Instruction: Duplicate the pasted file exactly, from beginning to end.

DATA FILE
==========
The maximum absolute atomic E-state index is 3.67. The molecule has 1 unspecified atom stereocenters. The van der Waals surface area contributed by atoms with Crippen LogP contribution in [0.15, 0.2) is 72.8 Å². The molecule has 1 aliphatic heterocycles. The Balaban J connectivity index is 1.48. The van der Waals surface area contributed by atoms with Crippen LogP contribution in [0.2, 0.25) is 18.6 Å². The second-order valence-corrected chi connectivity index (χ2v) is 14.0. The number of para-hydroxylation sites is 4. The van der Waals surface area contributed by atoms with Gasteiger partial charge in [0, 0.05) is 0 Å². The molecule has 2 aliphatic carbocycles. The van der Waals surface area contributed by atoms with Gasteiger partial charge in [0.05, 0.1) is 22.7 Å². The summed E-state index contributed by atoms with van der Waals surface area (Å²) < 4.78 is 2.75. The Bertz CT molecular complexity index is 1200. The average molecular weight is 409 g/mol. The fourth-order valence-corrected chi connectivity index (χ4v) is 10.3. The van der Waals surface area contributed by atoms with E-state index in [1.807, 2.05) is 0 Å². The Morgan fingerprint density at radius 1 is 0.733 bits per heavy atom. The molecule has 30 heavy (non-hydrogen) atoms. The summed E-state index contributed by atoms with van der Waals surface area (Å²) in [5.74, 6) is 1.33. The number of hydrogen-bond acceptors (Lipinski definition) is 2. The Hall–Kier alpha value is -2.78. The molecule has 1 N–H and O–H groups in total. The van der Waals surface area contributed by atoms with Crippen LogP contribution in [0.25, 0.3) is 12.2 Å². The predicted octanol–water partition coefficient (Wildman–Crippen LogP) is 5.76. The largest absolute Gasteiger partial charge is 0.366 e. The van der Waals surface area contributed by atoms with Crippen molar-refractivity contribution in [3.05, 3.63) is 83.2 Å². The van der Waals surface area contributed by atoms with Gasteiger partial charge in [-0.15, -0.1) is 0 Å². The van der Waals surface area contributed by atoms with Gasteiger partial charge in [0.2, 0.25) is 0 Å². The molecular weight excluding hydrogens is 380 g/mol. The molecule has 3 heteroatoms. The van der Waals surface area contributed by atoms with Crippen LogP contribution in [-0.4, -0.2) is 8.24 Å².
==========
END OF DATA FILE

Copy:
The maximum absolute atomic E-state index is 3.67. The molecule has 1 unspecified atom stereocenters. The van der Waals surface area contributed by atoms with Crippen LogP contribution in [0.15, 0.2) is 72.8 Å². The molecule has 1 aliphatic heterocycles. The Balaban J connectivity index is 1.48. The van der Waals surface area contributed by atoms with Crippen LogP contribution in [0.2, 0.25) is 18.6 Å². The second-order valence-corrected chi connectivity index (χ2v) is 14.0. The number of para-hydroxylation sites is 4. The van der Waals surface area contributed by atoms with Gasteiger partial charge in [0, 0.05) is 0 Å². The molecule has 2 aliphatic carbocycles. The van der Waals surface area contributed by atoms with Gasteiger partial charge in [0.05, 0.1) is 22.7 Å². The summed E-state index contributed by atoms with van der Waals surface area (Å²) < 4.78 is 2.75. The Bertz CT molecular complexity index is 1200. The average molecular weight is 409 g/mol. The fourth-order valence-corrected chi connectivity index (χ4v) is 10.3. The van der Waals surface area contributed by atoms with E-state index in [1.807, 2.05) is 0 Å². The Morgan fingerprint density at radius 1 is 0.733 bits per heavy atom. The molecule has 30 heavy (non-hydrogen) atoms. The summed E-state index contributed by atoms with van der Waals surface area (Å²) in [5.74, 6) is 1.33. The number of hydrogen-bond acceptors (Lipinski definition) is 2. The Hall–Kier alpha value is -2.78. The molecule has 1 N–H and O–H groups in total. The van der Waals surface area contributed by atoms with Crippen LogP contribution in [0.25, 0.3) is 12.2 Å². The predicted octanol–water partition coefficient (Wildman–Crippen LogP) is 5.76. The largest absolute Gasteiger partial charge is 0.366 e. The van der Waals surface area contributed by atoms with Crippen molar-refractivity contribution in [3.05, 3.63) is 83.2 Å². The van der Waals surface area contributed by atoms with Gasteiger partial charge in [-0.15, -0.1) is 0 Å². The van der Waals surface area contributed by atoms with Gasteiger partial charge in [0.2, 0.25) is 0 Å². The molecular weight excluding hydrogens is 380 g/mol. The molecule has 3 heteroatoms. The van der Waals surface area contributed by atoms with Crippen LogP contribution in [-0.4, -0.2) is 8.24 Å².